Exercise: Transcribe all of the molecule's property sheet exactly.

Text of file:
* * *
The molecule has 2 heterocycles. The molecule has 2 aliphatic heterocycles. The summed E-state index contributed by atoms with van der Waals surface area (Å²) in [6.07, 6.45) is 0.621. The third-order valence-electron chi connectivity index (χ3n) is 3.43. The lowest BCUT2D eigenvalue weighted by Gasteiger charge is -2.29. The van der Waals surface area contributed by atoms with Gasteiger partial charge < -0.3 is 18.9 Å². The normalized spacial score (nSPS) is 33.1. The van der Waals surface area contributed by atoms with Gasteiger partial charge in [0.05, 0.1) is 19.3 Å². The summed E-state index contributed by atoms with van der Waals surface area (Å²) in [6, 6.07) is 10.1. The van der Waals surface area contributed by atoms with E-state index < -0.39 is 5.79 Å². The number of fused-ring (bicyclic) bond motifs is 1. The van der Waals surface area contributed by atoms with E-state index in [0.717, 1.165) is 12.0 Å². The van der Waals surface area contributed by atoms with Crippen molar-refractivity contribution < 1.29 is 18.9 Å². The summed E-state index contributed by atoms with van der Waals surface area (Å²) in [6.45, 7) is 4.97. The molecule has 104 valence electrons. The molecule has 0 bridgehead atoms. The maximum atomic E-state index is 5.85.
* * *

The molecule has 2 heterocycles. The molecule has 2 aliphatic heterocycles. The summed E-state index contributed by atoms with van der Waals surface area (Å²) in [6.07, 6.45) is 0.621. The third-order valence-electron chi connectivity index (χ3n) is 3.43. The lowest BCUT2D eigenvalue weighted by Gasteiger charge is -2.29. The van der Waals surface area contributed by atoms with Gasteiger partial charge < -0.3 is 18.9 Å². The normalized spacial score (nSPS) is 33.1. The van der Waals surface area contributed by atoms with Gasteiger partial charge in [0.05, 0.1) is 19.3 Å². The summed E-state index contributed by atoms with van der Waals surface area (Å²) in [6, 6.07) is 10.1. The van der Waals surface area contributed by atoms with E-state index < -0.39 is 5.79 Å². The number of fused-ring (bicyclic) bond motifs is 1. The van der Waals surface area contributed by atoms with E-state index in [0.717, 1.165) is 12.0 Å². The van der Waals surface area contributed by atoms with Crippen molar-refractivity contribution < 1.29 is 18.9 Å². The summed E-state index contributed by atoms with van der Waals surface area (Å²) in [6.45, 7) is 4.97. The molecule has 104 valence electrons. The molecule has 0 bridgehead atoms. The maximum atomic E-state index is 5.85.